Coffee Broker Hedging
The coffee brokers in North America (and elsewhere) are impacted by the price of coffee as traded on the commodities market. Coffee prices go up, go down, or trends sideways based on the supply of coffee and the demand for it. Here is the largest NAmer commodity market/coffee:
To protect against rising futures (price a broker will need to pay in the future), the brokers that some of us buy from use “hedging” to balance out their price. Don’t let the concept confuse you. It is pretty straight-forward and this link explains it well with examples:
Hedging helps shield brokers from rising prices. Brokers really don’t take possession of the coffee any more than I have Google or Chevron oil in my pocket. It is merely a piece of paper with entitlement.
While market analysts and speculators follow weather trends, news, etc., I have long maintained that brokers have a much better sense of where future coffee prices are going.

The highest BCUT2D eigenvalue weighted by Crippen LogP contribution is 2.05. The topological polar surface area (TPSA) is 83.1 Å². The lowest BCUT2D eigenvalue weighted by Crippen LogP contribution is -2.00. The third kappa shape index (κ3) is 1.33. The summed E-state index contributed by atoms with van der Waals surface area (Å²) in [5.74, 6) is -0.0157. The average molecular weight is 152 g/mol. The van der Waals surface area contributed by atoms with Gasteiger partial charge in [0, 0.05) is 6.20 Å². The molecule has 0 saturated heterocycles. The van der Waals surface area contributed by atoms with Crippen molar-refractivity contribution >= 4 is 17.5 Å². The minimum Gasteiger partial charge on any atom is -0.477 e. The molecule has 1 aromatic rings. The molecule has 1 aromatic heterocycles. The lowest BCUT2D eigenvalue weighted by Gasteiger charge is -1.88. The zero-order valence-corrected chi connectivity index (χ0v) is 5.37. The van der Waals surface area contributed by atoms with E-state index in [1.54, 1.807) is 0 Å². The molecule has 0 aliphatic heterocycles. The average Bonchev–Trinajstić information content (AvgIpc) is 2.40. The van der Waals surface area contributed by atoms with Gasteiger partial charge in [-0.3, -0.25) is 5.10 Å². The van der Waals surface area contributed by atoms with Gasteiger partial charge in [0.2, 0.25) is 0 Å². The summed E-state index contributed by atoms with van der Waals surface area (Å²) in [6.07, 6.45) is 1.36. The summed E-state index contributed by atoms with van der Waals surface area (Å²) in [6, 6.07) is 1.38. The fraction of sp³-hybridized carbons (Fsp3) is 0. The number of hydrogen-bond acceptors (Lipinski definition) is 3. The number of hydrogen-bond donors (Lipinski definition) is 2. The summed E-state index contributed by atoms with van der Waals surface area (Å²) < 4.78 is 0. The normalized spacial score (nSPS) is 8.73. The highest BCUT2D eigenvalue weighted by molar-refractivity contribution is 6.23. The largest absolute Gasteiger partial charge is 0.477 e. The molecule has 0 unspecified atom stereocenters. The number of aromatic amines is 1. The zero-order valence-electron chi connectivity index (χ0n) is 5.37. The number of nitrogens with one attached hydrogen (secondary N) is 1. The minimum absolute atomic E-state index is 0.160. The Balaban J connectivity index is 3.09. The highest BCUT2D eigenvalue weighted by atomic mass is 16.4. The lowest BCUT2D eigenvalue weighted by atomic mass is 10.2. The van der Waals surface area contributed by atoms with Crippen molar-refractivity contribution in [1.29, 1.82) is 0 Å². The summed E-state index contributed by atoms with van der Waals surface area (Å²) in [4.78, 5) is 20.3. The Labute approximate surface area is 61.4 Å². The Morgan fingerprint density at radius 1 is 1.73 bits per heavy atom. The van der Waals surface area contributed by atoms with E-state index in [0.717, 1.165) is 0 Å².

Large brokers have staff traveling the globe to both develop relationships and make coffee purchases. The coffee buyers are talking with farmers, observing the degree of rust, cupping the early crop, and seeing the expansion/contraction of coffee acerage. Brokers have “real time” information that no one sitting at a broker’s trading desk in Fargo can ever hope to obtain. What does the crop look like for the next 3/6/12 months? Ask someone who has people in the fields.
Trust me, Starbucks has more information than any database can hold and it is on that type of information, players in this commodity market WITH staff on the farms throughout the year can best “hedge” against the market.
How seriously, or how heavily a broker gets involved in hedging varies from broker to broker. A friend used to buy from a lesser known broker in NYC. Though not as well known, it is publically traded so I could plow through their financials. In the year I pulled their numbers, a mere 8% of their net income came from movement of physical coffee, the actual selling of coffee to you and me. The rest of their income came from speculating and trading coffee “futures.” I would be very surprised if those ratios held true for the private firms from which we buy.